“The first zone is around the advertisement of fashion and the advertorial language of fashion. It’s about the idea that imagery the fashion industry gives is trying to have you buy something, or want something,” says Latta. “The store is the second zone and what we think is the most textured zone. And the third is the surveillance area, created to illuminate and shine a light on the practice of being observed as a consumer. We have a series of live feeds, fabricated feeds, as well as CCTV from the stores we sell our clothes in. We are so sensitive to surveillance and data collection.”
Artistic concepts, as opposed to hard and fast fashion ideas, are in the duo’s DNA. They have art school pedigrees and met while at the Rhode Island School Of Design where Eckhaus was studying sculpting and Latta, textile design. Their interest in fashion drew them to each other and both moved to New York upon graduation and landed jobs in fashion. In 2011, they entered a design in a fashion competition in France on a whim which led to the creation of more designs and, ultimately, their first collection. From the onset, they eschewed the traditional runway show model for promoting a collection and instead opted for an artistic approach by showing their work in a gallery on the Bowery.
Since then, they have become known for this art-meets-fashion-meets-visual-experience that defines much of who they are as designers. They are thoughtful, considered and considerate, constantly aiming for elevated ideas in their work.
While the experience for young designers to curate an exhibition for an institution like The Whitney is extraordinary, this show is an unprecedented event for the museum as well. “It’s the first collaborative exhibition between the curatorial department and the retail department,” says Yew. “We were interested in tapping into the idea of retail. It’s never been done.”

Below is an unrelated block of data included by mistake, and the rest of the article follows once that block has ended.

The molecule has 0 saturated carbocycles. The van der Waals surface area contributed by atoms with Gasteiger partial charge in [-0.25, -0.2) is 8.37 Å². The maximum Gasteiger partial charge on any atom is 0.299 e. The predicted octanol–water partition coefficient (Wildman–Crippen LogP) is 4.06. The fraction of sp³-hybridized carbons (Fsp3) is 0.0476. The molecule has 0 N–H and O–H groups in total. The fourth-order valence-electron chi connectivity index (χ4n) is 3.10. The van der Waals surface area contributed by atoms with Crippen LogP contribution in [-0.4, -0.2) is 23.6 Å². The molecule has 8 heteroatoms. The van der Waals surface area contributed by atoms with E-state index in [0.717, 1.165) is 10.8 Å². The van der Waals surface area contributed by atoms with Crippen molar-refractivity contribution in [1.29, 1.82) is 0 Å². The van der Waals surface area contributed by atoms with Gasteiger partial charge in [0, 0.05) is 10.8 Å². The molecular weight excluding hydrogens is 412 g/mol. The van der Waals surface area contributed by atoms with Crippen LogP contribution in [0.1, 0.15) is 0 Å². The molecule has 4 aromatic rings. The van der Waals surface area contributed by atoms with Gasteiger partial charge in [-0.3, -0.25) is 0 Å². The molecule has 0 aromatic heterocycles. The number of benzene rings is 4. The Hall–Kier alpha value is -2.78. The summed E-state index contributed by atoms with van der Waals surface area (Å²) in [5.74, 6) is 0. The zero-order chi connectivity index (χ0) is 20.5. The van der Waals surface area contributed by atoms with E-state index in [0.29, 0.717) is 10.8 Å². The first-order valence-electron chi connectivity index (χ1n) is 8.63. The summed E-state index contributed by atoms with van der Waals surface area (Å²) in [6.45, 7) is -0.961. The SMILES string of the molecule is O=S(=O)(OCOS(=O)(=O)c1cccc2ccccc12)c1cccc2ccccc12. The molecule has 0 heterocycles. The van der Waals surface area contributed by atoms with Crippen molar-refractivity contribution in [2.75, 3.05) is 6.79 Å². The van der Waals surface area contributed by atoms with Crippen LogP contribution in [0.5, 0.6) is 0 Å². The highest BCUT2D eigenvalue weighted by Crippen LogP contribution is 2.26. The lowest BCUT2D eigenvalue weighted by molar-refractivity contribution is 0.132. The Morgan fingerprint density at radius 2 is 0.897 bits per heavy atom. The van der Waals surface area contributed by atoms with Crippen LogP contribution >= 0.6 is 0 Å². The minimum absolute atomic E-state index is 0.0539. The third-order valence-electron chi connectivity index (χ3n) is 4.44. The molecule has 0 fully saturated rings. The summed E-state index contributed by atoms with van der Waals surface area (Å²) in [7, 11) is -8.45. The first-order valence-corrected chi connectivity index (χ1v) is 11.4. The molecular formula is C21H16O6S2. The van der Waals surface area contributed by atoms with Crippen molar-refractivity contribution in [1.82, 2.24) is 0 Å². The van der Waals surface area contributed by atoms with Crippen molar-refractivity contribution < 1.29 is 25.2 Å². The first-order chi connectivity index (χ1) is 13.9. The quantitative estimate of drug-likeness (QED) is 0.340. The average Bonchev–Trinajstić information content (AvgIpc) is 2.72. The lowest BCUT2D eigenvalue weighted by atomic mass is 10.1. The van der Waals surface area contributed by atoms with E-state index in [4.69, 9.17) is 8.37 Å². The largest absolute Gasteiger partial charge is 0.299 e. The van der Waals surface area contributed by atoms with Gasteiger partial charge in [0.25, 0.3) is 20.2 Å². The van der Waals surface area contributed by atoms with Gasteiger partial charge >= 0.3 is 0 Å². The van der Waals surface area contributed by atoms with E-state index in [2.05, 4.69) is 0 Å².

It’s this concept of retail, though, that may come across as gimmicky to some as the store within the exhibition is fully-functional. There are salespeople, a dressing room and visitors are free to try everything on with the option to make a purchase. Products range from around the $50 mark to well into the thousands, inviting the idea the retail aspect of the show is a ploy for commerce. The opposing idea is, of course, that visitors are being drawn into the exact cycle the designers are trying to communicate through the show–one of desire, the creation of that desire and the impulse to act on the desire.
“Fashion exhibitions usually lack interactivity. You can see the clothes but you never feel the fabric or the material, or the structure of the garment,” says Freedman. “But this is fully interactive and it allows people to really engage on the interactivity. When people come I hope that people are willing to try to on the clothes and feel how it fits on one’s body and that, in our minds, is the purpose of the show, not to buy something.”
It all feels a bit like a grey area, although, isn’t that the point? The obliqueness and obtuseness of the fashion industry? Eckhaus and Latta have only said as much, but then again, they’ve created the sort of show that leaves it completely up to the viewers to decide.